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US 1000lb Bombs (648565)

1:48 Eduard Brassin

 

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During WWII, American bombers used a variety of sizes of free-fall bombs, depending on the task in hand and the capabilities of the carrying aircraft.  On the larger side was the M65 General Purpose bomb, which was suitable for larger targets, and had a large spinner at the rear that armed the fuse as it fell away from the aircraft, in order to reduce the chances of accidental detonation beforehand.  The impeller is protected within a boxed-in fin unit on a long shaft that enters the bomb casing from the rear, passing through more than 500lbs of explosives on the way to the fuse in the nose.  It is held onto the aircraft by two lugs on the top and is held stable by the anti-sway braces on the pylon, with another solitary lug on the underside that allows the weapon to be mounted on a British aircraft.

 

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As is now usual with Eduard's smaller resin sets, they arrive in the new shallow Brassin cardboard box, with the resin parts safely cocooned in bags, and the instructions folded around acting as padding.  This set includes resin parts for two bombs, each made up of body and tail-fin parts, plus a fret of Photo-Etch (PE) parts that make up the spinner at the rear and a tab on the fuse at the nose.  The body is cut from its casting block at the rear and the cut is covered by a slotted circular PE cover, from which the three-part spinner projects.  The tag at the nose is slipped over the fuse, and then the fin unit is mated to the body in four grooves that match up with the tail’s forward section.  A diagram on the front of the instruction booklet shows how to paint and stencil the bombs, using the usual Gunze codes there and for the detail painting that is pointed out as the parts are brought together.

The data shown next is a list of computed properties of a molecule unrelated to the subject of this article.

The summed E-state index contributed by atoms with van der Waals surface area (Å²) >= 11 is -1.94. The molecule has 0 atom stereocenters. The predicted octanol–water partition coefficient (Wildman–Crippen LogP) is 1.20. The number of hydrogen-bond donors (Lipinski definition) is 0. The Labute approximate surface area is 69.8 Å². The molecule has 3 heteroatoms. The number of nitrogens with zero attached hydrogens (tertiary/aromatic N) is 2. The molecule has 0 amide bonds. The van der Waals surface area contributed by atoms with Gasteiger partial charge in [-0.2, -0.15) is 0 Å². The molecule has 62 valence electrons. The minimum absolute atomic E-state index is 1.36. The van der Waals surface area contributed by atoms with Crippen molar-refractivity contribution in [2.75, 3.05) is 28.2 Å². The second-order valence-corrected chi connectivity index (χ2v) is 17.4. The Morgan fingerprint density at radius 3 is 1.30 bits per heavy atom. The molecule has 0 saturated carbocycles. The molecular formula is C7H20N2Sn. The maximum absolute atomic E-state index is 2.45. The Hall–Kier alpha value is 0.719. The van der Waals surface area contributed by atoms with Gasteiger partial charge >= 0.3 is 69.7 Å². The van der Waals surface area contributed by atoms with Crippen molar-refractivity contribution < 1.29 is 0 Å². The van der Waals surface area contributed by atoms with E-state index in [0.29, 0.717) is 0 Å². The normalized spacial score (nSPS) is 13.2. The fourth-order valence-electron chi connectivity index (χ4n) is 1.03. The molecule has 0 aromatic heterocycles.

Highly recommended.

 

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